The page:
X-42258        5923b       Avourneen
X-42318        5938b       Eileen Allanah

Listing the ten-inch discs in matrix number order shows the relationship.

   Matrix No.        Catalogue No.       Artist

     5923b              X-42258         O'Reilly
     5924b              3-2168          McCormack
     5927b              X-42310         O'Reilly
     5928b              3-2164          McCormack
     5930b              3-2216          McCormack
     5931b              X-42208         O'Reilly
     5932b              3-2217          McCormack
     5933b              3-2169          McCormack
     5934b              3-2170          McCormack
     5938b              X-42318         O'Reilly
     5940b              X-42210         O'Reilly
     5944b              3-2171          McCormack
     5945b              X-42209         O'Reilly
     5947b              3-2139          McCormack

Here at last was solid evidence that O'Reilly and McCormack were one. The only alternative was to believe that two tenors with a similar repertoire recorded in the G&T studio at the same time on the same day. And that was too much of a coincidence. The search for John O'Reilly ended, for us at any rate, with John McCormack.

The denouement was not without a touch of irony. The starting point of our quest had been the similarity between G&T 3-2217 and Zono X42208; they were both versions of "Believe Me If All Those Endearing Young Charms" with violin accompaniment and we had assumed one recording. They were in fact different recordings with consecutive matrix numbers. There were no recordings common to both G&T and Zonophone.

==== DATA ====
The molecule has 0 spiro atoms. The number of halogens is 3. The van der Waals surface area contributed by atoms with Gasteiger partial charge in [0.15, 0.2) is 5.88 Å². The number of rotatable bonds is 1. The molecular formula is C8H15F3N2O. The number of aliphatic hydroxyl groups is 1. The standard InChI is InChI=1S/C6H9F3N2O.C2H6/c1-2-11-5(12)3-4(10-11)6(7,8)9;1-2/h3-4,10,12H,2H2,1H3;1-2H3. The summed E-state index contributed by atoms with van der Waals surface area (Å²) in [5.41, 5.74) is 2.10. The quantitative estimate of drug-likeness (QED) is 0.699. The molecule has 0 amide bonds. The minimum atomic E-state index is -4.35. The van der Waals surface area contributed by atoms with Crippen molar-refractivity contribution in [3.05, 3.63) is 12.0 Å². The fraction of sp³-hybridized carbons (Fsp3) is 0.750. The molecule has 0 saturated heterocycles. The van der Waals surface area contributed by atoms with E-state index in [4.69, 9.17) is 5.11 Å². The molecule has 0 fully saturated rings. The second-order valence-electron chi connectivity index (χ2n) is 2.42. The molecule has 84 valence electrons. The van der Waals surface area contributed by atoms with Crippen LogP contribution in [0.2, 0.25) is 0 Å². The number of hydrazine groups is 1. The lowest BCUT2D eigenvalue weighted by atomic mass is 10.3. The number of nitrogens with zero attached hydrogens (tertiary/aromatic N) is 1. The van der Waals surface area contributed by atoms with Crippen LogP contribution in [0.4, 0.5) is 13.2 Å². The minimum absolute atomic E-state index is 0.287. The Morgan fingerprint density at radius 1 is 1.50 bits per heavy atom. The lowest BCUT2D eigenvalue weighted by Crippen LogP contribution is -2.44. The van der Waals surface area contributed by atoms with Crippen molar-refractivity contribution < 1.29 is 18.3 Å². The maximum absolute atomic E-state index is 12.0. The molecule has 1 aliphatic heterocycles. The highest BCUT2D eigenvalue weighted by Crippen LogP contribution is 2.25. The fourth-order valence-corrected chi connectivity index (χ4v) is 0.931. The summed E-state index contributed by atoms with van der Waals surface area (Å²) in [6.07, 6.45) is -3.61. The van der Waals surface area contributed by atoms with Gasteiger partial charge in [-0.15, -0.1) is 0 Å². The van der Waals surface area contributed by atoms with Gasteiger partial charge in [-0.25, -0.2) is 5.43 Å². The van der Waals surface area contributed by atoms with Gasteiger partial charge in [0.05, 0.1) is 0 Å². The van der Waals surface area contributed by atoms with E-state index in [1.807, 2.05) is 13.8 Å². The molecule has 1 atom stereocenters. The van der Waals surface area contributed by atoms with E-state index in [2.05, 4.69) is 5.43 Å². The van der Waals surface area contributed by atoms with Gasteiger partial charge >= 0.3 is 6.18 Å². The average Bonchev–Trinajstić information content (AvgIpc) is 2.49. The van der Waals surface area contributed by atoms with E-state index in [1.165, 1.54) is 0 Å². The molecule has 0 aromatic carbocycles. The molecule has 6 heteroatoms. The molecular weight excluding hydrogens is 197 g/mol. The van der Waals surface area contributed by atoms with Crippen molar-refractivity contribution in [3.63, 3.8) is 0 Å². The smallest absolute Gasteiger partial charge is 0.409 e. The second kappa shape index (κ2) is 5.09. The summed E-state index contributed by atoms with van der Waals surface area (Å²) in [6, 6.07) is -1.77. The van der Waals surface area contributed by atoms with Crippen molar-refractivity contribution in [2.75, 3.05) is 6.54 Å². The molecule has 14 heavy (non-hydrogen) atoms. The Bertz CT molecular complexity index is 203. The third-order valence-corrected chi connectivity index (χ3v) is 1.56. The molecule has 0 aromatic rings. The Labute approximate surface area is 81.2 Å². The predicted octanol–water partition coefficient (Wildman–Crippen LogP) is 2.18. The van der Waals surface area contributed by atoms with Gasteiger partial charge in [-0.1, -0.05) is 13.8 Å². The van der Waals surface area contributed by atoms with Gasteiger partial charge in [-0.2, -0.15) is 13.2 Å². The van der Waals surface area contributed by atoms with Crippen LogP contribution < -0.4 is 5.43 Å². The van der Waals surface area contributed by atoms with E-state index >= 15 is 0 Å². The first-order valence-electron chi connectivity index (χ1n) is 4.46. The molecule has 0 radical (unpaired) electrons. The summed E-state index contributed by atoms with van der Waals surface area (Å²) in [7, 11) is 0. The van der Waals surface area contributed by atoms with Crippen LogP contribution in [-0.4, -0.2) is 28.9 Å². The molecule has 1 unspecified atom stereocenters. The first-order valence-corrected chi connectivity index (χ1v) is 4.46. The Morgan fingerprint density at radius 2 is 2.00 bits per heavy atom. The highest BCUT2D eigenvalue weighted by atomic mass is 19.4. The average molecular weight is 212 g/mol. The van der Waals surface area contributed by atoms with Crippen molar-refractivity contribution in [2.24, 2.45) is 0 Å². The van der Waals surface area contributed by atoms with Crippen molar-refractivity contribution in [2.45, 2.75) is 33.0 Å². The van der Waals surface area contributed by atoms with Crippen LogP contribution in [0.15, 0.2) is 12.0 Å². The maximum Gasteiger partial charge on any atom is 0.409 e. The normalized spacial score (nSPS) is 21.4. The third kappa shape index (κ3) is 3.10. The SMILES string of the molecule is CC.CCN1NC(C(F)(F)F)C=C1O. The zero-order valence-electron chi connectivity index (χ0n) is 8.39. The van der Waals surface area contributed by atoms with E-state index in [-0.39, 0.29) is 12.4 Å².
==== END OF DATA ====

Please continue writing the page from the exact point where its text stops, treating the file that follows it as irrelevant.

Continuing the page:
The writers would appreciate information from anyone who owns or has seen or heard an O'Reilly Zonophone. This would confirm that published pressings do actually exist.

We wish to end this collectors detective story by thanking those who provided the clues and those who assisted towards the solution. Amongst the latter we esecially wish to thank Mr. Patrick Saul and his staff at the British Institute of Recorded Sound.


Copyright, John Ward, Alan Kelly, 1974

Reproduced with the permission of John Ward
and Ms. Pamela Russell (Former Editor, The Record Collector)

[Editorial Note: The publication of this article led directly to the recognition of the six Zonophone sides, as McCormack recordings. As such, they were completely new to the McCormack discography, unknown until 1974 even as unpublished recordings. The appearance of this article catalyzed a search for the six O'Reilly sides, resulting in the discovery of four of them, which have now been reissued on compact disc. Alan Kelly's continuing research on the early recording logs of the Gramophone Company has clarified many uncertainties about matrix numbers and dates. His research revealed that McCormack in fact recorded no less than 34 sides in four days in September 1904 for the Gramophone and Typewriter Company. Ten of these sides remained unpublished and are not thought to have survived. All of the McCormack G&T's and the four extant Zonophones have been reissued on Opal CDS 9847.]